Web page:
Millionaire Deliveroo boss recalls how ‘rude’ restaurant staff brushed him off when he complained about cold food when he went undercover as a rider for £5billion company
- CEO of Deliveroo has admitted he often poses as a rider to test out the system
- Recalled how ‘rude’ restaurant staff once brushed him off when he complained
- Only some riders recognise him during his rounds in London, he revealed on The Diary of a CEO podcast
The CEO of Deliveroo has admitted he often poses as a rider to test out the system – and recalled how ‘rude’ restaurant staff once brushed him off when he complained about cold food.
Co-founder Will Shu carries out the odd delivery on his bike for unaware customers – with only some colleagues recognising him during his rounds in London, he revealed on The Diary of a CEO podcast.
He explained that he completes the collections and deliveries to test out the Deliveroo app, as a ‘decent way to exercise’ and to ‘see the restaurants in action too’.
During one of his rounds near his home in Notting Hill, Will, thought to be a millionaire thanks to his £5billion firm, was ‘rudely’ brushed off by staff at one of the eateries when he warned them that the food they’d given him to deliver was cold.
The CEO of Deliveroo (pictured) has recalled how ‘rude’ restaurant staff once brushed him off when he complained about cold food when posing as a rider
‘I did five deliveries last night in Notting Hill,’ the notoriously private entrepreneur said. ‘No one recognises me, the rider’s sometimes, but I’m not like a celebrity so no one recognises me.’
Speaking about unwitting restaurant staff being ‘rude’ to him, he continued: ‘I was like “Hey, I’ve been waiting for a while”. I’m like “come on”.
‘Then I got the food and it was kind of cold, and I’m like “Hey, you know this food’s kind of cold”. And they were like: “Just deliver it buddy”.
Co-founder Will Shu (pictured) carries out the odd delivery on his bike for unaware customers – with only some colleagues recognising him during his rounds in London, he revealed on The Diary of a CEO podcast
‘It was really funny, as they were being rude to me, this other rider walked up to me. He didn’t know who I was. He was just like “you see, these guys are at it again”‘, Will added.
The CEO said he didn’t tell the staff who he was because he wants to understand what his riders are going through, and instead of having a word, he logs it in his notes.
Asked if he would be informing the restaurant’s bosses, he said: ‘100 per cent I will.’
He said he would say: ‘I waited around for a long time, you clearly had made the food, it was just sitting around, we need to figure out a way to get this to work.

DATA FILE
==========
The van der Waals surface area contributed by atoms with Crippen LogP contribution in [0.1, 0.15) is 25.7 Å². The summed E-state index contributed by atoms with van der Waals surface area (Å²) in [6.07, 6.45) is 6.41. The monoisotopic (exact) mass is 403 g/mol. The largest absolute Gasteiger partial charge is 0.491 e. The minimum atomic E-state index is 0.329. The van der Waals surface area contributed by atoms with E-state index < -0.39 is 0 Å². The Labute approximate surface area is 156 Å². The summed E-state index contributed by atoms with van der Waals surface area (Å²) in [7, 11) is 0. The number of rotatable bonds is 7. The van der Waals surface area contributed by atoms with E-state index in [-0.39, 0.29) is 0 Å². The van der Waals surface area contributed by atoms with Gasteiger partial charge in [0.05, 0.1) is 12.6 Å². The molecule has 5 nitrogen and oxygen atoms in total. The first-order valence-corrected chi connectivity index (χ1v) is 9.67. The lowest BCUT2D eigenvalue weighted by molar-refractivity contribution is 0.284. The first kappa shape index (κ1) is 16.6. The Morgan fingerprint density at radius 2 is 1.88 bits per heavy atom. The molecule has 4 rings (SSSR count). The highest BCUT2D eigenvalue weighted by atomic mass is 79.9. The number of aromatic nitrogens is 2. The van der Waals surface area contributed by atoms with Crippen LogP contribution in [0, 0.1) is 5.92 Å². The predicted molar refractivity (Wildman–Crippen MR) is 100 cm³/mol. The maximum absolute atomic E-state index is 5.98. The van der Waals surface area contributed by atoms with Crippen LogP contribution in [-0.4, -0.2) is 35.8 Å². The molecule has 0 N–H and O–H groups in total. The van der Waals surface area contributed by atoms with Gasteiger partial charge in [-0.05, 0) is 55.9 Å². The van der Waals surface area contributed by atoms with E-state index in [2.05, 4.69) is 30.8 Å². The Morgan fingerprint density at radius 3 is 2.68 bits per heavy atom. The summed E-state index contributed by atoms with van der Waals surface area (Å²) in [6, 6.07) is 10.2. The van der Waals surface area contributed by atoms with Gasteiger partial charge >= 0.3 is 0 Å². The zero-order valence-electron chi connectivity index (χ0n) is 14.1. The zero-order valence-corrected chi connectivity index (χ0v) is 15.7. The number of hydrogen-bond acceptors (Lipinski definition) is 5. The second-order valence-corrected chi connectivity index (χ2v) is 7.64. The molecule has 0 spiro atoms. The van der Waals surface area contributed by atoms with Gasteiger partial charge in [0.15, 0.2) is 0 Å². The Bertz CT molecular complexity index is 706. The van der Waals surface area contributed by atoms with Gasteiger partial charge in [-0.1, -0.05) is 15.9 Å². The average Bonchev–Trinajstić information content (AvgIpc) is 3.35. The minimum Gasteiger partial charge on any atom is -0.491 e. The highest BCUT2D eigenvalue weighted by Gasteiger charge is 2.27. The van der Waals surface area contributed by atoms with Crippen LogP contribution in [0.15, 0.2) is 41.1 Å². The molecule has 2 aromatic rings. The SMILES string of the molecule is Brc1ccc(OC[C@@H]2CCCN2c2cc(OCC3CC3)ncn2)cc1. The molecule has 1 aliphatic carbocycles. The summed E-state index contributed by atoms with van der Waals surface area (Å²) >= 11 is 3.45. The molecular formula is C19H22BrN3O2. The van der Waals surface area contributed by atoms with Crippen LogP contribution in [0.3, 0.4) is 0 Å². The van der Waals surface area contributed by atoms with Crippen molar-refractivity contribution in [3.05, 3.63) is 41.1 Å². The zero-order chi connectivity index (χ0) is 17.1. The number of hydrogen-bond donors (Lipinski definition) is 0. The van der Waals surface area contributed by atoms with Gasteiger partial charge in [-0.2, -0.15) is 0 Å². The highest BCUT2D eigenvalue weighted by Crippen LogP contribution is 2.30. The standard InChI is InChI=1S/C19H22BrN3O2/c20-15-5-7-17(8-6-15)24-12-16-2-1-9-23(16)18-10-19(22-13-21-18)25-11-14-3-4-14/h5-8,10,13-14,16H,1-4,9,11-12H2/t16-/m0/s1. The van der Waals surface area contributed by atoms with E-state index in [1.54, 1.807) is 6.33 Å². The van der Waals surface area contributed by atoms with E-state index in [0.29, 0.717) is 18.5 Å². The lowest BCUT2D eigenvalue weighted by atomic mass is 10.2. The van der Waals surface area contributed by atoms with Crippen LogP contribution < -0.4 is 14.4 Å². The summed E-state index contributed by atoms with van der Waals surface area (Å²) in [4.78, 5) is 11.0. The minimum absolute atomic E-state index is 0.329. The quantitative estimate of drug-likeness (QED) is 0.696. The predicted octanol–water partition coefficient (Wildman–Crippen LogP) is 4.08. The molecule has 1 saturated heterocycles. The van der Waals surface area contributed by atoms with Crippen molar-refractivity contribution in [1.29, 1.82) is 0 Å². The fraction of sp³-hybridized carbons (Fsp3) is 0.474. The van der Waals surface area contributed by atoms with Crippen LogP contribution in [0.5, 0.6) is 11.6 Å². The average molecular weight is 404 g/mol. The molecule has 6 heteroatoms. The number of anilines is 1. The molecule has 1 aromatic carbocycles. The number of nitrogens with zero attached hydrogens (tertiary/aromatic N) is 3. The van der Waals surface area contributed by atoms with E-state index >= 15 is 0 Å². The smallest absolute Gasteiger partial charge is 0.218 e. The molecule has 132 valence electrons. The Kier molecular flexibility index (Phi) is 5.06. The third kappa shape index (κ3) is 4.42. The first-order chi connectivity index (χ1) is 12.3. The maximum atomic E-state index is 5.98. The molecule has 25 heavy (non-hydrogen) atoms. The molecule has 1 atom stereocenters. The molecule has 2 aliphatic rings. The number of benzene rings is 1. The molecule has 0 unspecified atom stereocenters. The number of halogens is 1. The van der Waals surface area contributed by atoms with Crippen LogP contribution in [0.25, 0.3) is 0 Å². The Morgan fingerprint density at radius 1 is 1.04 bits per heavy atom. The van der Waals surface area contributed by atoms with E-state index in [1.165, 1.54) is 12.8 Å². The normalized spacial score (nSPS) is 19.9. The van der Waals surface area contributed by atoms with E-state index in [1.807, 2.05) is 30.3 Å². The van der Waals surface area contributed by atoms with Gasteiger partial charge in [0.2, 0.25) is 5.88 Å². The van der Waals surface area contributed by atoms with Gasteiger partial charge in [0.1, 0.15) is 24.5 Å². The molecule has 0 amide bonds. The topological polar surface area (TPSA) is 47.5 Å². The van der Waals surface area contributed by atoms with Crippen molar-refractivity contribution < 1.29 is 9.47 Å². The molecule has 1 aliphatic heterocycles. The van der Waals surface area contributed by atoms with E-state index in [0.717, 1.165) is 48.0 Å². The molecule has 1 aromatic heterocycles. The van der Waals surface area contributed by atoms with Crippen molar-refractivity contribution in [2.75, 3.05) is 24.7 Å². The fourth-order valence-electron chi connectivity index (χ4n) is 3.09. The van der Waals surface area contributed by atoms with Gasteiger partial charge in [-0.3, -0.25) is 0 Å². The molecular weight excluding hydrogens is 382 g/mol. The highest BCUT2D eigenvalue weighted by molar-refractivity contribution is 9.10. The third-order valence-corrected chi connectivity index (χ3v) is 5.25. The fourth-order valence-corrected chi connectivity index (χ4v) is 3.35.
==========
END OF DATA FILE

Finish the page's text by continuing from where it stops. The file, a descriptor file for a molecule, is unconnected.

Will (pictured) explained that he completes the collections and deliveries to test out the Deliveroo app, as a ‘decent way to exercise’ and to ‘see the restaurants in action too’
‘And please tell your staff just smile, say “hey, how are you doing”. It makes a big difference in people’s days.’
Will revealed his top three reasons for completing deliveries for his company, including testing out the Deliveroo app, as a ‘decent way to exercise’ and to ‘see the restaurants in action too’.
He explained: ‘I always test our rider app, so it’s a good way to do it. Secondly, decent way to get some exercise, and you’re just on the road, and you’re not thinking about anything else. I actually find it very relaxing.
‘Thirdly, I can actually see the restaurants in action too. The consumer doesn’t want to talk to you, but they just want their food, I get it. But the restaurants you can learn a lot just by spending time there.’
Revealed: The Deliveroo CEO who STILL delivers meals himself and just eats food from his own app
Will Shu, a self-confessed geeky American who moved to the UK to work for JP Morgan, founded Deliveroo in 2013 after being forced to eat Tesco sandwiches and salads during late shifts working as a banker in Canary Wharf.
Today he runs Britain’s third largest takeaway delivery company, behind Uber Eats and Just Eat, having been Deliveroo’s first rider eight years ago.
The notoriously private entrepreneur is described by friends as ‘incredibly intense’ and ‘obsessed’ with the business and food. But despite his wealth and business success, he is believed to have been single for some, if not all, of his time at the helm.
Will, who says he is a ‘good tipper’ to the Deliveroo riders who bring his three meals a day by bike or car to his terraced house in Notting Hill, or at his office in the City, still works at least once a week on his bike.
Although he loves ordering from KFC and Nando’s, Will does tend to order ‘regimented’ meals.
These include boiled eggs for breakfast, chicken and broccoli for lunch and a salad for dinner from restaurants around his west London home to help avoid piling on the pounds.
Will was born to Taiwanese parents in Connecticut in 1979. After getting a degree from Northwestern University he joined JP Morgan, first working in New York and then moving to their London headquarters.
It was there, while wandering Canary Wharf’s mall at night looking for restaurant quality meals, that he cooked up the idea for Deliveroo, setting up the firm and becoming its first rider.
He founded the business with his childhood friend Greg Orlowski, a software engineer who designed the app. Orlowski quit five years ago to spend more time with his daughter in Chicago, but he and Will remain friends.
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